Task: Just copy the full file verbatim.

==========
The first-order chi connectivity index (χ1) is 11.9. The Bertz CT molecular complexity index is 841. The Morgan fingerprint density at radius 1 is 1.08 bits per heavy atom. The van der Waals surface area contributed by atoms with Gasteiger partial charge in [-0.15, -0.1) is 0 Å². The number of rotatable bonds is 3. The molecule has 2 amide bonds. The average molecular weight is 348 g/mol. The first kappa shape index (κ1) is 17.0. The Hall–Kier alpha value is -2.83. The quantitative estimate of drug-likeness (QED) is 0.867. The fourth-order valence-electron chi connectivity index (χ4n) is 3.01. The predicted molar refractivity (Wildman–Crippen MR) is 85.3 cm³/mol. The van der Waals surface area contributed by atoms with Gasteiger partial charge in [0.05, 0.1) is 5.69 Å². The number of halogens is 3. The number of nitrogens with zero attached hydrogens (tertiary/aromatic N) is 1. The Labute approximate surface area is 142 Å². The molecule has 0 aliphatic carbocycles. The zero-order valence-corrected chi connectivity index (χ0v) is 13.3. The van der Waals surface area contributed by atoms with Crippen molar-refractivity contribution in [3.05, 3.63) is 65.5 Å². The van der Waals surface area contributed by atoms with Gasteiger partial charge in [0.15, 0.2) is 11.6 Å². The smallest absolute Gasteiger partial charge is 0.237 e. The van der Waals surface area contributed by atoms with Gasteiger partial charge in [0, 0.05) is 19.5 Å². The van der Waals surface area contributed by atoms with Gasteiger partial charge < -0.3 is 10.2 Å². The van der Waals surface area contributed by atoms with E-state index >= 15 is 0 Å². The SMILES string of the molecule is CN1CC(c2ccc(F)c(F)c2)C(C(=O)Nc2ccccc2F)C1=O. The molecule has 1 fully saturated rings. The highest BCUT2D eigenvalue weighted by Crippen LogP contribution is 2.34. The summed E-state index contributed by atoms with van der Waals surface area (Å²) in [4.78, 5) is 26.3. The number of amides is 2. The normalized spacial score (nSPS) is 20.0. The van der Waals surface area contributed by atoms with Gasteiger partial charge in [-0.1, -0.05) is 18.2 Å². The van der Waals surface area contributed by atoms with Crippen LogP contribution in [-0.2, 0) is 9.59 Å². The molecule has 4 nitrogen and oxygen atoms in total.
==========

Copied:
The first-order chi connectivity index (χ1) is 11.9. The Bertz CT molecular complexity index is 841. The Morgan fingerprint density at radius 1 is 1.08 bits per heavy atom. The van der Waals surface area contributed by atoms with Gasteiger partial charge in [-0.15, -0.1) is 0 Å². The number of rotatable bonds is 3. The molecule has 2 amide bonds. The average molecular weight is 348 g/mol. The first kappa shape index (κ1) is 17.0. The Hall–Kier alpha value is -2.83. The quantitative estimate of drug-likeness (QED) is 0.867. The fourth-order valence-electron chi connectivity index (χ4n) is 3.01. The predicted molar refractivity (Wildman–Crippen MR) is 85.3 cm³/mol. The van der Waals surface area contributed by atoms with Gasteiger partial charge in [0.05, 0.1) is 5.69 Å². The number of halogens is 3. The number of nitrogens with zero attached hydrogens (tertiary/aromatic N) is 1. The Labute approximate surface area is 142 Å². The molecule has 0 aliphatic carbocycles. The zero-order valence-corrected chi connectivity index (χ0v) is 13.3. The van der Waals surface area contributed by atoms with Crippen molar-refractivity contribution in [3.05, 3.63) is 65.5 Å². The van der Waals surface area contributed by atoms with Gasteiger partial charge in [0.15, 0.2) is 11.6 Å². The smallest absolute Gasteiger partial charge is 0.237 e. The van der Waals surface area contributed by atoms with Gasteiger partial charge in [0, 0.05) is 19.5 Å². The van der Waals surface area contributed by atoms with Gasteiger partial charge < -0.3 is 10.2 Å². The van der Waals surface area contributed by atoms with E-state index >= 15 is 0 Å². The SMILES string of the molecule is CN1CC(c2ccc(F)c(F)c2)C(C(=O)Nc2ccccc2F)C1=O. The molecule has 1 fully saturated rings. The highest BCUT2D eigenvalue weighted by Crippen LogP contribution is 2.34. The summed E-state index contributed by atoms with van der Waals surface area (Å²) in [4.78, 5) is 26.3. The number of amides is 2. The normalized spacial score (nSPS) is 20.0. The van der Waals surface area contributed by atoms with Gasteiger partial charge in [-0.1, -0.05) is 18.2 Å². The van der Waals surface area contributed by atoms with Crippen LogP contribution in [-0.2, 0) is 9.59 Å². The molecule has 4 nitrogen and oxygen atoms in total.